|A letter from Principal Phillips|
We wanted to explain why we made the decision to cancel the screening of Ross Greene’s The Kids We Lose. Although when at all possible we like to preview a film before making a decision to show it, in this case we only had access to the film on Tuesday. PS 321’s staff are huge fans of Ros s Greene’s work and philosophy that “kids do well when they can.” We are so excited that he will be coming to speak here on May 15. We had assumed that this film would focus on this philosophy and help both parents and teachers think about strategies for working with children with behavioral challenges.
Our staff, in their enthusiasm for Ross Greene’s work, had requested a showing after school on Tuesday, which we were able to accommodate. As teachers watched the film, they realized that we had misunderstood the focus of the film. It is not about positive ways of working with children with special needs. It appears to be an expose of schools that respond t o children with severe aggressive behavior in very inappropriate ways, including physically hurting them. The film ends with an adult who had been mistreated this way in school and is in prison for shooting his fiancée.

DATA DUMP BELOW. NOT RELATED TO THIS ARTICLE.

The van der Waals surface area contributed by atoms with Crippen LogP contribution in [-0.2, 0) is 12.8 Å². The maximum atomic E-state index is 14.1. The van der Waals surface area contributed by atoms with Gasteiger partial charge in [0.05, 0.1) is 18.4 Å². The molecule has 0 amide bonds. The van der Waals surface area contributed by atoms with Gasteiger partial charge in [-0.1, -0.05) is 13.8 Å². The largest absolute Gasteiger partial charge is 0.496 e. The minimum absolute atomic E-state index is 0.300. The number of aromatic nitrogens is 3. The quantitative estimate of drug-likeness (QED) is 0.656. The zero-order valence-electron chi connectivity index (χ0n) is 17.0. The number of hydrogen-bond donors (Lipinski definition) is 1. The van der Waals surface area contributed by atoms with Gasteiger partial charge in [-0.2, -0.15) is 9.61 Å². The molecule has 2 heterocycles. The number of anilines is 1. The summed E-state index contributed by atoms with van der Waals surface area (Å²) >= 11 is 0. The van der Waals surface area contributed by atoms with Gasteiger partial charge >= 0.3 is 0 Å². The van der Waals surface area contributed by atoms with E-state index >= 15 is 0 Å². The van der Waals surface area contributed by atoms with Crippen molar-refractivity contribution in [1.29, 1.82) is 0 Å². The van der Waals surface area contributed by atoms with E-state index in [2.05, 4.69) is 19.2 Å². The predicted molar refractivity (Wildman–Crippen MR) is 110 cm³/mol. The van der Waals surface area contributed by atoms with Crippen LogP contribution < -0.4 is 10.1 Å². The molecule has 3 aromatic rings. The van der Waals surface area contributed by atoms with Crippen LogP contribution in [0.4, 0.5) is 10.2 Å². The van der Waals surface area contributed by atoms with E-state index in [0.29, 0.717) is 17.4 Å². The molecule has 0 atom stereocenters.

Although we have no doubt that there are places where this kind of abusive treatment of children happens, and that there is good reason to have a film that exposes this kind of treatment, it seemed inappropriate to show it to our families at a PTA sponsored event. We would hate for any parents to think that we are worried about this kind of abuse happening at PS 321. And, because of the extreme nature of the children’s behavior in the film, it might m ake parents wonder if some of our PS 321 students with special needs are like this. We fear it would stigmatize them at a time when we are making concerted efforts to help our community understand and be inclusive of a wide range of students.
Also of concern, our evening workshops can’t run longer than 90 minutes, which is the length of this film. We would not have had time for any discussion, which, after we saw the film, seemed ill-advised.
Given all this, we felt that this film would not help parents or teachers gain an understanding of children with behavioral challenges and ways to support them. We felt that it could do the opposite and make families wary of having general education students interact with children with special needs.
As a school community of educators and parents, we have tremendous respect for Ross Greene’s work. We are very much looking forward to his upcoming talk, and feel honored that he has agreed to speak here. We are quite sure that Ross Greene’s talk will move us forward as we think about ho w to work most effectively with children with challenging behavior.
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